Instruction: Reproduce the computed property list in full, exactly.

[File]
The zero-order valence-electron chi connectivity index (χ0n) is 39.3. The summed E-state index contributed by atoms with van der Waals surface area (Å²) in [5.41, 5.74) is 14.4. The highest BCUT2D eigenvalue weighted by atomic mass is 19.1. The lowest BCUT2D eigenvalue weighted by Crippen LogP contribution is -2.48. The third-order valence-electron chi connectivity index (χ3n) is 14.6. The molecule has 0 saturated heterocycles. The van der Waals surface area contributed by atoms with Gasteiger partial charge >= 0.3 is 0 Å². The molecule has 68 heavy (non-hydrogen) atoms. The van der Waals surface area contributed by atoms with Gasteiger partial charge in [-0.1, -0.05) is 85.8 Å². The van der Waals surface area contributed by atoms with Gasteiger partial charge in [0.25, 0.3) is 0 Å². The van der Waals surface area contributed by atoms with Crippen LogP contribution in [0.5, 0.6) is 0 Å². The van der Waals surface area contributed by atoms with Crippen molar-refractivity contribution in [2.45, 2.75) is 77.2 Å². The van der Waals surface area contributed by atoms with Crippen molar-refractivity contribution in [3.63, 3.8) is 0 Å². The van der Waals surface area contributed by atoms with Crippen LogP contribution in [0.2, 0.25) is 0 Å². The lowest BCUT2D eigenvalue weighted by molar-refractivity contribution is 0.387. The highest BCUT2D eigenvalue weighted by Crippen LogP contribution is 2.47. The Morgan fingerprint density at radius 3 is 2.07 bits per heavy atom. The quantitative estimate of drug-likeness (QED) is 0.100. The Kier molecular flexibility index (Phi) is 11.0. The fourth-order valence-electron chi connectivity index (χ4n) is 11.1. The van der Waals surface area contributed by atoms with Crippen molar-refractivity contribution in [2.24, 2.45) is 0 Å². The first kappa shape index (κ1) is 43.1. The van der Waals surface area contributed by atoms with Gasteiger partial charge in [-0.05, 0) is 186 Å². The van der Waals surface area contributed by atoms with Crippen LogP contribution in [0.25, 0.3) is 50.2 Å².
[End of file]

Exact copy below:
The zero-order valence-electron chi connectivity index (χ0n) is 39.3. The summed E-state index contributed by atoms with van der Waals surface area (Å²) in [5.41, 5.74) is 14.4. The highest BCUT2D eigenvalue weighted by atomic mass is 19.1. The lowest BCUT2D eigenvalue weighted by Crippen LogP contribution is -2.48. The third-order valence-electron chi connectivity index (χ3n) is 14.6. The molecule has 0 saturated heterocycles. The van der Waals surface area contributed by atoms with Gasteiger partial charge >= 0.3 is 0 Å². The molecule has 68 heavy (non-hydrogen) atoms. The van der Waals surface area contributed by atoms with Gasteiger partial charge in [-0.1, -0.05) is 85.8 Å². The van der Waals surface area contributed by atoms with Gasteiger partial charge in [0.25, 0.3) is 0 Å². The van der Waals surface area contributed by atoms with Crippen LogP contribution in [0.5, 0.6) is 0 Å². The van der Waals surface area contributed by atoms with Crippen molar-refractivity contribution in [2.45, 2.75) is 77.2 Å². The van der Waals surface area contributed by atoms with Crippen molar-refractivity contribution in [3.63, 3.8) is 0 Å². The van der Waals surface area contributed by atoms with Crippen LogP contribution in [0.2, 0.25) is 0 Å². The lowest BCUT2D eigenvalue weighted by molar-refractivity contribution is 0.387. The highest BCUT2D eigenvalue weighted by Crippen LogP contribution is 2.47. The Morgan fingerprint density at radius 3 is 2.07 bits per heavy atom. The quantitative estimate of drug-likeness (QED) is 0.100. The Kier molecular flexibility index (Phi) is 11.0. The fourth-order valence-electron chi connectivity index (χ4n) is 11.1. The van der Waals surface area contributed by atoms with Crippen molar-refractivity contribution in [2.24, 2.45) is 0 Å². The first kappa shape index (κ1) is 43.1. The van der Waals surface area contributed by atoms with Gasteiger partial charge in [-0.05, 0) is 186 Å². The van der Waals surface area contributed by atoms with Crippen LogP contribution in [0.25, 0.3) is 50.2 Å².